Joseph Martin, Cyrus C.M. Mody

Research output: Chapter in Book/Report/Conference proceedingEntry for encyclopedia/dictionaryAcademic


Lithography became an essential tool for materials research during the post-World War II computing revolution. Increasing computing power required shrinking circuits and packing transistors more tightly together. Lithography made it possible to write small, precise circuits on a semiconducting surface, setting the stage for modern computing and fueling Moore’s Law - the observation that transistor density on chips has tended to double every eighteen months. But lithography was by no means a postwar development. It dates to the late-eighteenth century and is notable as a technique borrowed for materials research from the storied and ostensibly distant craft practices of ink-based printing. What ties these disparate applications together - aside from their name - is their close relationship to the commercial incentives of the times in which they developed….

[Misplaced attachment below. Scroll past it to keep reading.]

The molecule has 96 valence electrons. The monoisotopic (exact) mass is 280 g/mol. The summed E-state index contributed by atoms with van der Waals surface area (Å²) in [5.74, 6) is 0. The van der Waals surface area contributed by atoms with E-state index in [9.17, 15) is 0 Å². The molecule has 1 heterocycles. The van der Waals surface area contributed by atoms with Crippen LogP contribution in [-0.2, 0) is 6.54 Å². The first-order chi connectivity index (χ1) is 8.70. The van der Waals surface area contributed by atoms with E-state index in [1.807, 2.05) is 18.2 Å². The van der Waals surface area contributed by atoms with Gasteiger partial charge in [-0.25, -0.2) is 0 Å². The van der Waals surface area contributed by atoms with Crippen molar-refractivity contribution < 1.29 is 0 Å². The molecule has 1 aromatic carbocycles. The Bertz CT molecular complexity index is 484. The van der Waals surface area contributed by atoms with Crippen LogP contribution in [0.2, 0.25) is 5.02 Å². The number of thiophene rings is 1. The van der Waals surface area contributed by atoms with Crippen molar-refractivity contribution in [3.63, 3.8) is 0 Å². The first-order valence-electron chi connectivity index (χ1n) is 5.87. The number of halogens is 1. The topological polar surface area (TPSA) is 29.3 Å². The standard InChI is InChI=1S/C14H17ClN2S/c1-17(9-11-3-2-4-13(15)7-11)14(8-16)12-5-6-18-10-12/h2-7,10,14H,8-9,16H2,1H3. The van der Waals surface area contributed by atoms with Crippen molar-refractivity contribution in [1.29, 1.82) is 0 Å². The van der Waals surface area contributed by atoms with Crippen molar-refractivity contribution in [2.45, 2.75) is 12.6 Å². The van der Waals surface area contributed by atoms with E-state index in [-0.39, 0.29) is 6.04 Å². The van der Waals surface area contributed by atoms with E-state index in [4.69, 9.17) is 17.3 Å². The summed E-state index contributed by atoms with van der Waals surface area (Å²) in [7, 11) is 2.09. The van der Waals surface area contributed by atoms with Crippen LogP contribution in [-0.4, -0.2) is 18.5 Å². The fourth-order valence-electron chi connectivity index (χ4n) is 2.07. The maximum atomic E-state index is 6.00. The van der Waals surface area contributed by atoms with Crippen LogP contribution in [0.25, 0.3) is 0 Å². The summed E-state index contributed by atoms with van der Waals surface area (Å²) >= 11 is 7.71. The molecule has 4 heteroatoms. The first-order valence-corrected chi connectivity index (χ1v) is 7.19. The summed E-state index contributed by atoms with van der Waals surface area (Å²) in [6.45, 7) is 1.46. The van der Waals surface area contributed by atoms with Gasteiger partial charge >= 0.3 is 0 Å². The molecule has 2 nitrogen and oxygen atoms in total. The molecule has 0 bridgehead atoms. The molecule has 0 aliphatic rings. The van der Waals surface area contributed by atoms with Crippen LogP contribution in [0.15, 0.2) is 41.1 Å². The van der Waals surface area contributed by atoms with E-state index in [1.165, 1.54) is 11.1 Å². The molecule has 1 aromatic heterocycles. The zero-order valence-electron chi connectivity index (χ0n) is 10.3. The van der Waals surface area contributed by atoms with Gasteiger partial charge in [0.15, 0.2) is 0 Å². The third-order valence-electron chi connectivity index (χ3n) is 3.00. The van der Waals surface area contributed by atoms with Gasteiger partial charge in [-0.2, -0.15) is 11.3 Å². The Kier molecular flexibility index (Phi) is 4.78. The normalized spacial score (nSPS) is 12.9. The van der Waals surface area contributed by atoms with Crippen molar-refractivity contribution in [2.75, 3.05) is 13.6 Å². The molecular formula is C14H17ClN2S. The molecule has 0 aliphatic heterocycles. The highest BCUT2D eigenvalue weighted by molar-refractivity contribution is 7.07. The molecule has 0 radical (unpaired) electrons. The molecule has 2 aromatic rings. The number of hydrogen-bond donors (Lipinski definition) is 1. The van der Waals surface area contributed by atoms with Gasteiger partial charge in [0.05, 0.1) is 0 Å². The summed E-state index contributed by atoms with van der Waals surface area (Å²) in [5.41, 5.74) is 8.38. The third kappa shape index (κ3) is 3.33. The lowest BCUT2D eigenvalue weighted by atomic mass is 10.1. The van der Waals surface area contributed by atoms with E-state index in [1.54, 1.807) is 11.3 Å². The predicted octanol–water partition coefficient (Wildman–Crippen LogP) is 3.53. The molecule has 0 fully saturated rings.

Original languageEnglish
Title of host publicationBetween Making and Knowing
Subtitle of host publicationTools in the History of Materials Research
EditorsJoseph Martin, Cyrus Mody
Place of PublicationSingapore
PublisherWorld Scientific Publishing Company
ISBN (Electronic)978-981-120-764-8
ISBN (Print)978-981-120-762-4
Publication statusPublished - 2020

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